Multi-Worker Setup

A Wallaroo application can alo be distributed over multiple Wallaroo workers. This requires that the clustering feature flag has been set during build (it is set by default when building via provided Makefiles in the Wallaroo repo). From among our multiple workers, we will have one play the role of initializer via the --cluster-initializer flag. We specify the total number of workers at startup (including the initializer) via the --worker-count parameter, which we pass to whichever worker we have chosen to be the initializer. We do not pass the worker count to any other workers at startup. As with the single worker case, we also pass the initializer its control and data channel addresses via --control and --data.

You must provide a name for any worker that's not the initializer via the --name argument. Currently, the initializer's name will always be set to "initializer", even if you provide it with a different name. We plan to change this in the future so that you can name the initializer as well.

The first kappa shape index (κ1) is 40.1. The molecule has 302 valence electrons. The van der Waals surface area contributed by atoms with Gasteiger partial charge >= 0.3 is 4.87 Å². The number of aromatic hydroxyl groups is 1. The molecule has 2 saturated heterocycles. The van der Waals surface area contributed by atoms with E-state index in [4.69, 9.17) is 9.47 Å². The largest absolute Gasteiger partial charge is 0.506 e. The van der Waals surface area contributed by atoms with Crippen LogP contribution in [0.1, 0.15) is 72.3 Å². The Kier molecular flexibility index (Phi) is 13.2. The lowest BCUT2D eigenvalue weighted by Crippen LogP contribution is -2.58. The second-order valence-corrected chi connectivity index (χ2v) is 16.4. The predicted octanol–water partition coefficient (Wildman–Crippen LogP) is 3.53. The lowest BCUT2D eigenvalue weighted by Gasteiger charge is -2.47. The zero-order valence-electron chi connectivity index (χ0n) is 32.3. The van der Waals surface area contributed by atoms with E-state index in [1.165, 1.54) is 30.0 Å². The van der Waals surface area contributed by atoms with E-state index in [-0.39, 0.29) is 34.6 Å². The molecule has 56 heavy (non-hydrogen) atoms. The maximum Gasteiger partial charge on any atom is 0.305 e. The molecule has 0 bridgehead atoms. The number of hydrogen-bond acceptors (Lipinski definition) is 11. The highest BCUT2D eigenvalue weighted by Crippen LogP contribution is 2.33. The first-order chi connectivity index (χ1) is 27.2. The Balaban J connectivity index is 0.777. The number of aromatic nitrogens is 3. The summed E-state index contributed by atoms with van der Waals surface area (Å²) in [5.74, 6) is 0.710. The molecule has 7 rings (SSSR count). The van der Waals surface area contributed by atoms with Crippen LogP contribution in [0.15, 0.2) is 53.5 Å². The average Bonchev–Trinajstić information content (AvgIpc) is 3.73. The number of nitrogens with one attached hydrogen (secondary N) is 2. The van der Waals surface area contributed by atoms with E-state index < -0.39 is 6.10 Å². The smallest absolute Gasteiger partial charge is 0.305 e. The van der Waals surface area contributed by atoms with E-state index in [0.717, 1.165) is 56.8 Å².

You need to tell every non-initializer worker which addresses the initializer is listening on for its control channel. This is done via the --control argument. We must also specify the metrics target via --metrics, just as we did in the single worker case above. And if we are using a TCP source and sink (as in the Celsius Converter app we're using as an example), then we must also pass every worker an --in and --out argument to specify the source and sink addresses.

For non-initializer workers, you also need to set the control and data addresses they will listen on by using the --my-control and --my-data arguments, respectively.

Assuming we are running a two worker cluster on a single machine, we would run the following commands:

Python 2.7
Python 3
Worker 1

machida --application-module alerts \
  --out 127.0.0.1:5555 --metrics 127.0.0.1:5001 \
  --control 127.0.0.1:6500 --data 127.0.0.1:6501 --worker-count 2 \
  --cluster-initializer --ponythreads 1

Worker 2

machida --application-module alerts \
  --out 127.0.0.1:5555 --metrics 127.0.0.1:5001 \
  --my-control 127.0.0.1:6503 --my-data 127.0.0.1:6504 \
  --control 127.0.0.1:6500 --name Worker2 --ponythreads 1
Worker 1

machida3 --application-module alerts \
  --out 127.0.0.1:5555 --metrics 127.0.0.1:5001 \
  --control 127.0.0.1:6500 --data 127.0.0.1:6501 --worker-count 2 \
  --cluster-initializer --ponythreads 1

Worker 2

machida3 --application-module alerts \
  --out 127.0.0.1:5555 --metrics 127.0.0.1:5001 \